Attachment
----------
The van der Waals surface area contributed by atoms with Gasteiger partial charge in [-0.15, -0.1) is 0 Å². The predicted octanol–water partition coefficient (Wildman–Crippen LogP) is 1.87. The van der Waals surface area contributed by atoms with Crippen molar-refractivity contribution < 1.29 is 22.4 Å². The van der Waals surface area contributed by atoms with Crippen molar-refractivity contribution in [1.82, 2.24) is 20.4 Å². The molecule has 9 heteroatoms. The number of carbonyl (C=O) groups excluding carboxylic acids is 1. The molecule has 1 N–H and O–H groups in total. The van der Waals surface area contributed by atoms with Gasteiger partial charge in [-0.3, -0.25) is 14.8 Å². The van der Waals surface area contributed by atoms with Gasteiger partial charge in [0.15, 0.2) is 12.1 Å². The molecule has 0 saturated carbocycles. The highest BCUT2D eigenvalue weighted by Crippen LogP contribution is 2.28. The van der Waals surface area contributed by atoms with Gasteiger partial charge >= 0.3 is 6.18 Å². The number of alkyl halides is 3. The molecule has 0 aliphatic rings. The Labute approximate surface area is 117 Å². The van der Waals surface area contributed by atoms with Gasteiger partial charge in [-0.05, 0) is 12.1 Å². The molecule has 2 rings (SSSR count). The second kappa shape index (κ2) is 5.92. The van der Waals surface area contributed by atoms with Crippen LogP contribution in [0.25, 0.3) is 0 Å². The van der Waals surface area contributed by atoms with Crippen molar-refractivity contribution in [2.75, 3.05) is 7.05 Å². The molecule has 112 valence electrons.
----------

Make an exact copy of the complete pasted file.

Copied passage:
The van der Waals surface area contributed by atoms with Gasteiger partial charge in [-0.15, -0.1) is 0 Å². The predicted octanol–water partition coefficient (Wildman–Crippen LogP) is 1.87. The van der Waals surface area contributed by atoms with Crippen molar-refractivity contribution < 1.29 is 22.4 Å². The van der Waals surface area contributed by atoms with Crippen molar-refractivity contribution in [1.82, 2.24) is 20.4 Å². The molecule has 9 heteroatoms. The number of carbonyl (C=O) groups excluding carboxylic acids is 1. The molecule has 1 N–H and O–H groups in total. The van der Waals surface area contributed by atoms with Gasteiger partial charge in [-0.3, -0.25) is 14.8 Å². The van der Waals surface area contributed by atoms with Gasteiger partial charge in [0.15, 0.2) is 12.1 Å². The molecule has 0 saturated carbocycles. The highest BCUT2D eigenvalue weighted by Crippen LogP contribution is 2.28. The van der Waals surface area contributed by atoms with Gasteiger partial charge >= 0.3 is 6.18 Å². The number of alkyl halides is 3. The molecule has 0 aliphatic rings. The Labute approximate surface area is 117 Å². The van der Waals surface area contributed by atoms with Gasteiger partial charge in [-0.05, 0) is 12.1 Å². The molecule has 2 rings (SSSR count). The second kappa shape index (κ2) is 5.92. The van der Waals surface area contributed by atoms with Crippen LogP contribution in [0.25, 0.3) is 0 Å². The van der Waals surface area contributed by atoms with Crippen molar-refractivity contribution in [2.75, 3.05) is 7.05 Å². The molecule has 112 valence electrons.